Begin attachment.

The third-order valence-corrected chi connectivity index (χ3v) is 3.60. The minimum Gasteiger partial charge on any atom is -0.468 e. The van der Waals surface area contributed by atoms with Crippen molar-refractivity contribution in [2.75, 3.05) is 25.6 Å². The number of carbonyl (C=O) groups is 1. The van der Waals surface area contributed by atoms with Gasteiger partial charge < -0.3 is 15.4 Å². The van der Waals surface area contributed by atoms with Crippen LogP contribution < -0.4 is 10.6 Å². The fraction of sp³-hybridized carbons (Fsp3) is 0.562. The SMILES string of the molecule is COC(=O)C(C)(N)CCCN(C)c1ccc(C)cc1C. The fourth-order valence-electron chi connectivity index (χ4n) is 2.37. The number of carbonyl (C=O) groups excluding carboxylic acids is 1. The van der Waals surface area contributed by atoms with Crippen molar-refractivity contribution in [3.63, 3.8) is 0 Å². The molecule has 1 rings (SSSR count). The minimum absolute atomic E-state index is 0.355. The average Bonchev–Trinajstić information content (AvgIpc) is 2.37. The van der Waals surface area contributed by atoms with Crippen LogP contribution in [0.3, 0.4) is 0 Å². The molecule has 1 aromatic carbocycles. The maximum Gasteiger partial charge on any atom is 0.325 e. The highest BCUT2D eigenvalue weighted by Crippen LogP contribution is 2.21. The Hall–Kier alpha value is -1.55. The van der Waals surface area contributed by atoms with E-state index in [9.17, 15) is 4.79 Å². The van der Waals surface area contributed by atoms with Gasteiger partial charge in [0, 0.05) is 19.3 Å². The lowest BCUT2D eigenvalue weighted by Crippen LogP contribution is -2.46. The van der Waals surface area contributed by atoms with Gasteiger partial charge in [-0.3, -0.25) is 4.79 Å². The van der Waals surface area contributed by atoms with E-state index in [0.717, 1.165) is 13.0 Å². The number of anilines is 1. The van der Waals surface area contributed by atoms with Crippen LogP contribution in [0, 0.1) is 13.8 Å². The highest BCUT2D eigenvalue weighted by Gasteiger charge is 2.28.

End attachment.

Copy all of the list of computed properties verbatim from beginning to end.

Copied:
The third-order valence-corrected chi connectivity index (χ3v) is 3.60. The minimum Gasteiger partial charge on any atom is -0.468 e. The van der Waals surface area contributed by atoms with Crippen molar-refractivity contribution in [2.75, 3.05) is 25.6 Å². The number of carbonyl (C=O) groups is 1. The van der Waals surface area contributed by atoms with Gasteiger partial charge < -0.3 is 15.4 Å². The van der Waals surface area contributed by atoms with Crippen LogP contribution < -0.4 is 10.6 Å². The fraction of sp³-hybridized carbons (Fsp3) is 0.562. The SMILES string of the molecule is COC(=O)C(C)(N)CCCN(C)c1ccc(C)cc1C. The fourth-order valence-electron chi connectivity index (χ4n) is 2.37. The number of carbonyl (C=O) groups excluding carboxylic acids is 1. The van der Waals surface area contributed by atoms with Crippen molar-refractivity contribution in [3.63, 3.8) is 0 Å². The molecule has 1 rings (SSSR count). The minimum absolute atomic E-state index is 0.355. The average Bonchev–Trinajstić information content (AvgIpc) is 2.37. The van der Waals surface area contributed by atoms with Crippen LogP contribution in [0.3, 0.4) is 0 Å². The molecule has 1 aromatic carbocycles. The maximum Gasteiger partial charge on any atom is 0.325 e. The highest BCUT2D eigenvalue weighted by Crippen LogP contribution is 2.21. The Hall–Kier alpha value is -1.55. The van der Waals surface area contributed by atoms with E-state index in [9.17, 15) is 4.79 Å². The van der Waals surface area contributed by atoms with Gasteiger partial charge in [0, 0.05) is 19.3 Å². The lowest BCUT2D eigenvalue weighted by Crippen LogP contribution is -2.46. The van der Waals surface area contributed by atoms with Gasteiger partial charge in [-0.3, -0.25) is 4.79 Å². The van der Waals surface area contributed by atoms with E-state index in [0.717, 1.165) is 13.0 Å². The number of anilines is 1. The van der Waals surface area contributed by atoms with Crippen LogP contribution in [0, 0.1) is 13.8 Å². The highest BCUT2D eigenvalue weighted by Gasteiger charge is 2.28.